Breast cancer survivors hope to ‘be a light,’ inspire others with their stories

Jenny Mills, Darilyn Krempin share diagnosis, goal to help those in their shoes


Soomin Chung

Talking to teachers Natalie Merrill and Jenny Mills, anatomy and physiology teacher Darilyn Krempin hugs Prestonwood Baptist Church member and teacher Holly Hollingsworth-Ervin in a digitally constructed image by senior Soomin Chung. Mills, Krempin and Hollingsworth-Ervin are breast cancer survivors and were honored at the pep rally. “When I heard the word cancer – in the same sentence with my name – it stops you in your tracks,” Krempin said. “And, you start immediately thinking. You start realizing what really becomes important. It made me realize that I need to spend more time with my kids. I needed to spend more time with my friends and family. They needed to know how grateful I was for them and how much I love them.” (Digital constructed image by Soomin Chung, photo by Amanda Hare).


Two years ago, Jenny Mills helped Darilyn Krempin through her breast cancer diagnosis. Today, with a silent strength, she reaches out to hold Krempin’s hand, tears welling in her eyes, as the two friends continue to support each other and others who experience the same diagnosis.

Mills and Krempin first met when they both taught at Wakeland High School in Frisco. Krempin was diagnosed with breast cancer in April 2019, and Mills, who was diagnosed in 2011, supported her and helped her through her diagnosis and treatment. They both moved to Prosper for the 2019-2020 school year, and now Krempin teaches the anatomy and physiology course while Mills teaches biology.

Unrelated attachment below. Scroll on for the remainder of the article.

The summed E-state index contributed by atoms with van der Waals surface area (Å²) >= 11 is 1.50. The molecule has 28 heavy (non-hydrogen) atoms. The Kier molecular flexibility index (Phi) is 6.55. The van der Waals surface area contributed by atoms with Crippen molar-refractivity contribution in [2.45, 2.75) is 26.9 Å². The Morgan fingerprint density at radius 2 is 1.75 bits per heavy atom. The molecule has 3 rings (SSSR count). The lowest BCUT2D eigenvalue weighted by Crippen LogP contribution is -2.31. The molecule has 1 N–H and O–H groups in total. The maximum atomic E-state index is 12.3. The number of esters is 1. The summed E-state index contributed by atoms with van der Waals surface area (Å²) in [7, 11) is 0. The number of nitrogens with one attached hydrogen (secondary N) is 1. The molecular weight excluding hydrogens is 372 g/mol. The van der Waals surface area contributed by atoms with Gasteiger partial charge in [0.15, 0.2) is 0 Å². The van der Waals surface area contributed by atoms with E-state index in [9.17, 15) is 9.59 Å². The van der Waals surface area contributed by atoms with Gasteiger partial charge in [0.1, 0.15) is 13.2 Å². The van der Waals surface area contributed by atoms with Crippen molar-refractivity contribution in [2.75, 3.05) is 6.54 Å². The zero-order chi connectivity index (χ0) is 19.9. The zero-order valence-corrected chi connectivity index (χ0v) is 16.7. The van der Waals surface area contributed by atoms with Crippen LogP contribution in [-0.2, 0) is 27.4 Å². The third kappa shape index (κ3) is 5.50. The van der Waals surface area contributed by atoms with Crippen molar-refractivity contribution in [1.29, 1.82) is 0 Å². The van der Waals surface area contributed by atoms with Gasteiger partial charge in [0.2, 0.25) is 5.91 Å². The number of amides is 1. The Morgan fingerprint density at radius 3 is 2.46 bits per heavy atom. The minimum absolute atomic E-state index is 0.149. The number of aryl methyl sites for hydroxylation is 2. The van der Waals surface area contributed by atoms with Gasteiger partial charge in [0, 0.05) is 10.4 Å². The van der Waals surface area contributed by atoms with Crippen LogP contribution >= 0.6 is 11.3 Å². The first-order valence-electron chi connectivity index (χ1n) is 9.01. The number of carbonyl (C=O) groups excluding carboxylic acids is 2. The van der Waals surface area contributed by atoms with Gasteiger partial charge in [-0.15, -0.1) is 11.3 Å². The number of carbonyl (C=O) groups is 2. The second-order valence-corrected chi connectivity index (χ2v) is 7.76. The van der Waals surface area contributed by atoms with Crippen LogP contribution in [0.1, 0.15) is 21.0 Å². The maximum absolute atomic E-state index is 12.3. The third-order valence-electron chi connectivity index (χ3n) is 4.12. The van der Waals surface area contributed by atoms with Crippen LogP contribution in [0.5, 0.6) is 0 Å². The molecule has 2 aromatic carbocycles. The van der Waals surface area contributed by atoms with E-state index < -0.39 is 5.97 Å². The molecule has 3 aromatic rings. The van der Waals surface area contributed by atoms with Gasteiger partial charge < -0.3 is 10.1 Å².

“I found out through a yearly mammogram that I always have done,” Krempin said. “I knew that I had felt something and it just seemed odd. So I was like, ‘You know what, if there is anything, you’re gonna see it in my mammogram’ – because I actually had one scheduled. It was just from my routine mammogram that I was able to find it.”

Meanwhile, Mills said she found a lump in her breast when she was putting her then 3-year-old daughter to sleep.

“I was lying down, and I just had my arm cockeyed underneath me, and I felt a little lump,” Mills said. “And I thought, ‘what is that?’ I was 34 years old, and I thought: ‘That can’t be cancer.’ But, the doctor didn’t think so either. And so she was like, ‘Go, just have a mammogram, and see what it is, but it’s not cancer.’ And, it was cancer.”